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Thursday, December 26, 2013

UnRequired Reading

While you’re on winter break, the last thing you want to think about is mandatory reading assignments, right? So kick back with a book that is featured on the big screen. Check out and read the book first then watch the recently released movie. Afterward, you can decide if Hollywood preserved the story…or not! Either way, these books will provide plenty of adventure during the long, cold winter nights.

The Book Thief – This unforgettable story, narrated by Death, reveals the horrors of World War II and the story of Liesel – a courageous young German girl whose book-stealing and story-telling talents help sustain her family, friends and the Jewish man they are hiding.

Catching Fire – Unless you’ve been living on Venus, you’ve heard about the Hunger Games phenomenon. In this second installment, Katniss and Peeta become targets of the Capital after their victory in the 74th Hunger Games sparks rebellion in the Panem districts. A thrill-ride of action and heroism that will have you anxiously awaiting the final book and movie.

City of Bones – Set in NYC, a seemingly ordinary teenage girl is suddenly able to see demons. Turns out she’s a descendant of Shadowhunters, who introduce her to a dangerous alternate underworld. An entertaining fantasy that, hopefully, translates well onto the big screen.

Ender’s Game – Young Ender Wiggin must fight a desperate battle against a deadly alien race if mankind is to survive. An intense book about genius video gamers that will appeal not just to fans of sci-fi, but anyone who loves a really great story.

The Hobbit  Bilbo Baggins, a respectable, well-to-do hobbit, lives comfortably in his hobbit-hole until the day the wandering wizard Gandalf chooses him to take part in an adventure from which he may never return. This classic fantasy hero quest will sweep you into the Hobbit’s epic adventure.

How I Live Now – A teen and her cousins must fend for themselves in the English countryside when war plunges the UK into a violent military state. I devoured this book when it first came out several years ago. However, be warned that it has some powerful issues that make it suitable for older teens.

Sea of Monsters – When Camp Half-Blood comes close to being overrun by mythological monsters, Percy sets out to save the Camp. The whirlwind adventure continues in this second book of the Olympians series filled with jokes, magic and monsters.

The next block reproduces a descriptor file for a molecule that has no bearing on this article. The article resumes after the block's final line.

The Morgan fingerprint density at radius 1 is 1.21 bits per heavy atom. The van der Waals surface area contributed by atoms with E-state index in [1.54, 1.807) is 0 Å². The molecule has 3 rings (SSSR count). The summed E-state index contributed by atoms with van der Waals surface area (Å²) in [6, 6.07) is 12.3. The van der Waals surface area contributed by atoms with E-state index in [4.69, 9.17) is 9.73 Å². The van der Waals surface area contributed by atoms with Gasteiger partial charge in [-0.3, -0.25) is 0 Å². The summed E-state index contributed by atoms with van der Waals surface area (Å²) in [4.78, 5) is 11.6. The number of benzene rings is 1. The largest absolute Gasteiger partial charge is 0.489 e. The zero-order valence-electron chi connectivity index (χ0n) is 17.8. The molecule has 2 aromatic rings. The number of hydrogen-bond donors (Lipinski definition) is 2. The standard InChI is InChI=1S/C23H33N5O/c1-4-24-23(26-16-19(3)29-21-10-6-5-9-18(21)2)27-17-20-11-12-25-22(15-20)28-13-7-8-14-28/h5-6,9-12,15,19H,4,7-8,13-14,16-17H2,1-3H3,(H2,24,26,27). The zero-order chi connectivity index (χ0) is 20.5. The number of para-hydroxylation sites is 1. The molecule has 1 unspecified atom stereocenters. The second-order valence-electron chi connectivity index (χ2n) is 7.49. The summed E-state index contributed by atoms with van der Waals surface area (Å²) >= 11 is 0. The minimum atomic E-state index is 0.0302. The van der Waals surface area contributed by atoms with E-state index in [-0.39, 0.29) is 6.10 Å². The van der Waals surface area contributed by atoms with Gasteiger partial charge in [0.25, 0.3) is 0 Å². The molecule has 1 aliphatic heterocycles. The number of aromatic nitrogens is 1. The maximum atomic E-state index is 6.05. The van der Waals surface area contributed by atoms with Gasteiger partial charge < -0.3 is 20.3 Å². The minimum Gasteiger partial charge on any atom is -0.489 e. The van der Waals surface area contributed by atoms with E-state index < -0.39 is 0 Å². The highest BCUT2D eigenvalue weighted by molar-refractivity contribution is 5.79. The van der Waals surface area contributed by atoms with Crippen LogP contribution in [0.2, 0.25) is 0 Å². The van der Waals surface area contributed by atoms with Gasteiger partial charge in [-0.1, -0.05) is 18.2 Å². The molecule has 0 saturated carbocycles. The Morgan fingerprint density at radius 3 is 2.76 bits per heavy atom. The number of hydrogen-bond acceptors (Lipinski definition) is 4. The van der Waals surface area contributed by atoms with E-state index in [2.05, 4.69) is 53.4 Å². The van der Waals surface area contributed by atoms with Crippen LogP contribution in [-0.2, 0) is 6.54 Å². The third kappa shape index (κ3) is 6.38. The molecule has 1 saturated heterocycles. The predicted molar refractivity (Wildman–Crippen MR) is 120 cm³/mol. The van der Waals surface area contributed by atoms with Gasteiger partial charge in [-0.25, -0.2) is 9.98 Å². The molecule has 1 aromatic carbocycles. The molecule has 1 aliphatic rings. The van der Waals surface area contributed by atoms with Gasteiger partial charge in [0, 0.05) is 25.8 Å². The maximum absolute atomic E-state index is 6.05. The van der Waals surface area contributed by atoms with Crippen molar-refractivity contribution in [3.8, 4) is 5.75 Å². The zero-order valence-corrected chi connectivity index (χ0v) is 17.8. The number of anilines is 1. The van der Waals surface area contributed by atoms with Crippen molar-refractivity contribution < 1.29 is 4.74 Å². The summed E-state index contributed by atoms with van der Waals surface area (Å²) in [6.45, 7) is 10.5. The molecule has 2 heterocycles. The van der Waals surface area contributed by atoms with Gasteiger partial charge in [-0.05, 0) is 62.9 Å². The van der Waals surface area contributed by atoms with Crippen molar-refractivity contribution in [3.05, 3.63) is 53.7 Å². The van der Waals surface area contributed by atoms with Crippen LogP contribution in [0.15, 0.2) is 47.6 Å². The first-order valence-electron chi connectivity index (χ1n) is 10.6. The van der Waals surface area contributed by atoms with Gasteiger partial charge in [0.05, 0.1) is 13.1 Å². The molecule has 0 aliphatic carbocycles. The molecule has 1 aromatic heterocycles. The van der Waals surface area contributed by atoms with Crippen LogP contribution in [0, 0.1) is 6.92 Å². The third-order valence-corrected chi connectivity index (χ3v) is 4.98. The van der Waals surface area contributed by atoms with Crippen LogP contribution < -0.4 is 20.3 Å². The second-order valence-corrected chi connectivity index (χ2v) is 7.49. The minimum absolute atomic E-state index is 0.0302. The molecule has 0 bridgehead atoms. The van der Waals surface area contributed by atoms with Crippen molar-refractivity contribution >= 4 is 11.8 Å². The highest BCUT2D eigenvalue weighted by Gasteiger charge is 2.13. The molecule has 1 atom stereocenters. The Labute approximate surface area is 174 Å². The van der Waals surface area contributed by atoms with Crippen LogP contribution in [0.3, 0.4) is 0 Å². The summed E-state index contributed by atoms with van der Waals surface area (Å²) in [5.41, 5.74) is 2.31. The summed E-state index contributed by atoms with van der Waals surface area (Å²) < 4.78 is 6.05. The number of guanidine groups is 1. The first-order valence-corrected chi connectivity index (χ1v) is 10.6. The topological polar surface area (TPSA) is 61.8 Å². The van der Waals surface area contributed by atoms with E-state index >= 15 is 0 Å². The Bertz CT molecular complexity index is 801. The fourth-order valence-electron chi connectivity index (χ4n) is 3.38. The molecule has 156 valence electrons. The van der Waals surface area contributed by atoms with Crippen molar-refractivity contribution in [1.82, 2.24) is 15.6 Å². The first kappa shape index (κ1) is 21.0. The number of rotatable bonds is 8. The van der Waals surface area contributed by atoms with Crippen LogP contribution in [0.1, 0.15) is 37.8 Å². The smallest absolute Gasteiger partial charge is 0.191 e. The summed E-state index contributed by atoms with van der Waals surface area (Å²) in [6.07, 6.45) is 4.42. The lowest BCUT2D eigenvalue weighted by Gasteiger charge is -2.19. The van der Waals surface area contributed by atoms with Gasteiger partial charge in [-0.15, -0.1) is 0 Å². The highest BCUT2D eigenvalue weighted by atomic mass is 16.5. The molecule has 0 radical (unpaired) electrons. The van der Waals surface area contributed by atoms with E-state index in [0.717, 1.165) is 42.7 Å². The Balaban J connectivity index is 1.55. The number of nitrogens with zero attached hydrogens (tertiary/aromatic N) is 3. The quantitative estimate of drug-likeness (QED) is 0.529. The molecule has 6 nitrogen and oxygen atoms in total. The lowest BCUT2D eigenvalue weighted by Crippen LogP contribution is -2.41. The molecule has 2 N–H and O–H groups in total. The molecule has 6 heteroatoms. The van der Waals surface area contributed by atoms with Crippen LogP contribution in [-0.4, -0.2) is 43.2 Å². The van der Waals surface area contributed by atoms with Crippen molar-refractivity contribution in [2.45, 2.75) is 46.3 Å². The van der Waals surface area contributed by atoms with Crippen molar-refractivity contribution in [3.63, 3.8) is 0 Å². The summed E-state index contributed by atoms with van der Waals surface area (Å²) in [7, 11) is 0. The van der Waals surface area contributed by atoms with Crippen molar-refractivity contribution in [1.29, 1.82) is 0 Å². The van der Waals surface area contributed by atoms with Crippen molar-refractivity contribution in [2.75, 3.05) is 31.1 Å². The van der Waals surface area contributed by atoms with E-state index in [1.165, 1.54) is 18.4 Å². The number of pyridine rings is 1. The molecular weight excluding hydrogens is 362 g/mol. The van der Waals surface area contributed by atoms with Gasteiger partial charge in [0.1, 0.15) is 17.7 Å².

Resolve to Get Involved    

It’s that time of year to make your New Year’s resolutions.  Here's a thought; resolve to start a positive new habit…visit the library and participate in one of our many cool programs!

To celebrate the birthday of Edgar Allan Poe in January, we have created a Poe trivia contest just for teens. Throughout the month, drop in to any library branch and grab a list of clues. Solve myths and mysteries about the infamous writer and his tales of suspense to be entered into a prize drawing at the end of the month.

Another exciting new program for young adults in 6th grade and up is the Bealeton Teen Writing Club. Do you love to write? Would you like to get feedback on your work and connect with other teen writers? All types of writing welcome: blogs, journals, short stories, poetry, novels, and more!

If you’re interested in finding out more, come to the charter meeting of Bealeton library’s teen writing club. At this first meeting, we’ll discuss the best date/time for future meetings and how the club will be managed. Snacks provided by Friends of the Library.

And remember, if Bealeton isn’t in your service area, the library has two other teen writing clubs that meet at the Warrenton and Marshall branches.

You can learn more about about our writing groups, as well as other programs just for teens on the teen page of our website. 

Enjoy the break and while you're at it, be sure to reflect on all you've accomplished in 2013 and dream about all you hope to achieve in the coming year.

Happy New Year!

Ann @ Bealeton Library

Ann McDuffie, Youth Services Librarian, Fauquier County Public Library

To learn more about the Fauquier County Public Library's collection, events or programs, visit us on Facebook, Twitter or online.

Thursday, November 21, 2013

Great Inspirations!